Rohit also doesn’t seem to see a difference between Gujarati girls and other kinds of girls. One of the most interesting scenes in the film is the first time Rohit meets his dad. He’s been talking to Kantaben and she tells him that his son is in a gay relationship. He’s a little taken aback, but he eventually says “I wanted a bahu. Instead, I got a jamaai.” He’s a bit taken aback and disappointed, but he’s not as disappointed as you would expect. They chose not to include a comedic scene with his parents where they walk in on him and Aman and ask what the hell is going on. He’s just kind of chill about it, because it’s America, and whatever.

Rohit, Naina, and their parents also have a pretty accurate response to arranged marriages. Naina isn’t opposed to arranged marriage, she’s just opposed to marriage in general. Rohit isn’t opposed to arranged marriage (and he even gets arranged engaged), he’s just in love with Naina. Dadi and Rohit’s parents are just trying to set them up to speed up the process of meeting someone, and everyone is totally thrilled at Rohit and Naina’s engagement. No one really bats an eye at this interracialness. This isn’t 2 States (2014). How could it be? This is America. We’re all just Indians here. Plenty of NRIs even go as far as “We’re all just South Asians here.”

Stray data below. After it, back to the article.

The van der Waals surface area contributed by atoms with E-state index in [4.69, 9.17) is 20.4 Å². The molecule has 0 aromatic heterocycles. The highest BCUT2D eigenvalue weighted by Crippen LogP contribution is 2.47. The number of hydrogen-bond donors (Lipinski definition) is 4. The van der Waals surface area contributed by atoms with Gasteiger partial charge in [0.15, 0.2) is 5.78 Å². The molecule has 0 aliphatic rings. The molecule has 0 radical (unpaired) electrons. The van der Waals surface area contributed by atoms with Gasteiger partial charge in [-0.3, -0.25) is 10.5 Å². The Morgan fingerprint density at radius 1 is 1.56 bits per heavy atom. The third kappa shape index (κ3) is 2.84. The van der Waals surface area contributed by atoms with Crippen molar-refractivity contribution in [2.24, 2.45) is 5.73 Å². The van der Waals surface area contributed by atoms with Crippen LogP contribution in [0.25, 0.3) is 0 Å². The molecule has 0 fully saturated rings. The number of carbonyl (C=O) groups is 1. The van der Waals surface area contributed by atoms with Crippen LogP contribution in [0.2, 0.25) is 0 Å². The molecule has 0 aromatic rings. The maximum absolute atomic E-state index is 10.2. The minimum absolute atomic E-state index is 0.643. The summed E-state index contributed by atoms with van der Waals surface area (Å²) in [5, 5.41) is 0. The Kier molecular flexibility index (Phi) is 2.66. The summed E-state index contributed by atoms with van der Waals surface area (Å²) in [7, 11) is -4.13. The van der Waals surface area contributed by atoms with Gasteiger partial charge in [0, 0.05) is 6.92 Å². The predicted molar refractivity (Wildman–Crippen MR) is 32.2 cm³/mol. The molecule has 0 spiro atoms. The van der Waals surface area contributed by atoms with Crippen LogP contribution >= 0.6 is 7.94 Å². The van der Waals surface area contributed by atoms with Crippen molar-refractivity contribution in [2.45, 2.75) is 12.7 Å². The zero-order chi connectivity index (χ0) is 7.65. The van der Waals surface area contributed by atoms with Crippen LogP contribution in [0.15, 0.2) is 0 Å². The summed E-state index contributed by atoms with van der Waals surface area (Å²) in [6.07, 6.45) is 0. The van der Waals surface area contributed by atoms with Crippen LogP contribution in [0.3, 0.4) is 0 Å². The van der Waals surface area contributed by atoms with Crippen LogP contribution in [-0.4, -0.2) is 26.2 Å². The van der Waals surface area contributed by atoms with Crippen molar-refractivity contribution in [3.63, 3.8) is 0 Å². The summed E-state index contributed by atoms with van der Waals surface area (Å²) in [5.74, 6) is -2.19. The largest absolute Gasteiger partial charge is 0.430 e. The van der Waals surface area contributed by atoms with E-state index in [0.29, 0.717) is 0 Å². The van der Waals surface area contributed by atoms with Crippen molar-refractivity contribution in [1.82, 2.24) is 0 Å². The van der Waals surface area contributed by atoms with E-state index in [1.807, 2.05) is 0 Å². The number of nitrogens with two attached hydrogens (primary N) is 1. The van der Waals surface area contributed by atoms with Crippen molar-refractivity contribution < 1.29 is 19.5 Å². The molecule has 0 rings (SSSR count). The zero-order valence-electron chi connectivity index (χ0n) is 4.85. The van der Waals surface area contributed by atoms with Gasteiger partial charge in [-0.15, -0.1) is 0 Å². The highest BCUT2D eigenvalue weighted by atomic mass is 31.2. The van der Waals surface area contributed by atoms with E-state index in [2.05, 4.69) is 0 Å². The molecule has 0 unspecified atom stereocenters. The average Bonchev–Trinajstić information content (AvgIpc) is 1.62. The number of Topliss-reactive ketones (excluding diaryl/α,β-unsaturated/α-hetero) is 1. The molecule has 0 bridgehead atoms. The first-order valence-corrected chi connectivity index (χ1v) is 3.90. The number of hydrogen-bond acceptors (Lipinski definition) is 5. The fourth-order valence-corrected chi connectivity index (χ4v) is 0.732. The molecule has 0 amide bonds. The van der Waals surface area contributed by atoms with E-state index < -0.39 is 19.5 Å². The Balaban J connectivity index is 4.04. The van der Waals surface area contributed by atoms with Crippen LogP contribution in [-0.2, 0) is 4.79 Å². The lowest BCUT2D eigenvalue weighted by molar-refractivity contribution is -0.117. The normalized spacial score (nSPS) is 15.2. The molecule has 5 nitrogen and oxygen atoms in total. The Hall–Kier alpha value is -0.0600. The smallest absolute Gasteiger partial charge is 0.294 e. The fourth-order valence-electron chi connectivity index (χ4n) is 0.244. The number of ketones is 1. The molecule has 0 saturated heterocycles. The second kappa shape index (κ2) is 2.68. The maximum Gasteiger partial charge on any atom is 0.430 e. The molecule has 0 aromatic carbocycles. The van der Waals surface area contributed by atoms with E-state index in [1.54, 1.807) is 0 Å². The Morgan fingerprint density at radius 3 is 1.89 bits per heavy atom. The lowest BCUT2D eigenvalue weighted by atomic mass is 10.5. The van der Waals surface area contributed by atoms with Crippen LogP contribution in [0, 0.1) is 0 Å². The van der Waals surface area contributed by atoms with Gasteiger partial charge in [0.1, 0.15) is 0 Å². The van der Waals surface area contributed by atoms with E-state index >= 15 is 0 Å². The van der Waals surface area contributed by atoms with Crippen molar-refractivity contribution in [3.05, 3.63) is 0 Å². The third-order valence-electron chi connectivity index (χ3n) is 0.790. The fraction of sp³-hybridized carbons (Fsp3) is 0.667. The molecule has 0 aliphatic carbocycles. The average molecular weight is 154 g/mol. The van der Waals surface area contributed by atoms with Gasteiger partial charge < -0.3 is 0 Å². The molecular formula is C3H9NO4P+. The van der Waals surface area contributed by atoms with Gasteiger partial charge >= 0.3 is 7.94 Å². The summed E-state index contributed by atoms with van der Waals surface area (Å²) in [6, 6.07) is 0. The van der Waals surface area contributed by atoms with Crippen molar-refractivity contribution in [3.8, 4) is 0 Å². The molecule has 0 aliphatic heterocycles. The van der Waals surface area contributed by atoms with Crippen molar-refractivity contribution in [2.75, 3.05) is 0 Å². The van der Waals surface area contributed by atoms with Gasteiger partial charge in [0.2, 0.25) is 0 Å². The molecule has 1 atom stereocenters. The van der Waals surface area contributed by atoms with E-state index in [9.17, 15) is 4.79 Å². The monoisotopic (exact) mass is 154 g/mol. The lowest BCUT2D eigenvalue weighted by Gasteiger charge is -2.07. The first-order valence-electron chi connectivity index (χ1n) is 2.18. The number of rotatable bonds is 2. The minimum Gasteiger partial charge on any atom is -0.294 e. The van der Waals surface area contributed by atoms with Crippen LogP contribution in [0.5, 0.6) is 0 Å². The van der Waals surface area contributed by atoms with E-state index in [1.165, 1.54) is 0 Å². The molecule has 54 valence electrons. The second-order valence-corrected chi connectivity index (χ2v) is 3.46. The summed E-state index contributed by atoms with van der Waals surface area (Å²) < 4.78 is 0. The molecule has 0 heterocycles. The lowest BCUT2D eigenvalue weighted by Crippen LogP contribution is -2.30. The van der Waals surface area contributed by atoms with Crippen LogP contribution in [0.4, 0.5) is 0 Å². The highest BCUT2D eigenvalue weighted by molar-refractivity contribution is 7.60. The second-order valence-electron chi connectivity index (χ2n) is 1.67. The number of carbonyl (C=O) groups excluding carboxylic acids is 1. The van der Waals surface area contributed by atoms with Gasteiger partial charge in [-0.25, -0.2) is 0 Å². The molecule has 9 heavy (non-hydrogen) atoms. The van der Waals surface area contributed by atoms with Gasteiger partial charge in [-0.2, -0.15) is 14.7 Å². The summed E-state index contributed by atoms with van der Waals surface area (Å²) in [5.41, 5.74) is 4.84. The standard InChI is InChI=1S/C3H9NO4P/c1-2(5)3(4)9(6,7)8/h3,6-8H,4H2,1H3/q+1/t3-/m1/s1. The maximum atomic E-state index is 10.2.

I guess this is a roundabout way of saying that I think Rohit is the most interesting character in the film. He’s rich, moderately good looking, silly, and a little dumb. He’s dated both non-Indian and Indian girls casually. I don’t think we ever really get to hear his politics on his own marriage. Would he ever marry a non-Indian girl? We know he doesn’t differentiate between Indians, and even dated a divorcee. But, would he have married her? I want to be in Rohit’s weirdly progressive rich Gujarati family. Who is he?

The racial differences pale in comparison to the actual family issues in this movie, including class differences. I find that to be pretty accurate.

I think in the end, the almost forced marriage Naina has is just super unappealing to me. She gets bullied into this marriage by her dying love, and Rohit knows he’ll never live up to the memory of what Naina and Aman could’ve been. In the future, they seem to have gotten past it, but I don’t believe it.

The love story is the weakest quotient in this movie. The true ship is Aman and Rohit. But, the family dynamics are interesting enough and the comedy is super memorable.

I don’t have any grand ending here. I can’t believe Kareena Kapoor turned down this role. Would she be married to Saif Ali Khan still if she took this role? Would Taimur Ali Khan, international treasure, ever be born if Preity Zinta wasn’t Naina? I guess we’ll never know.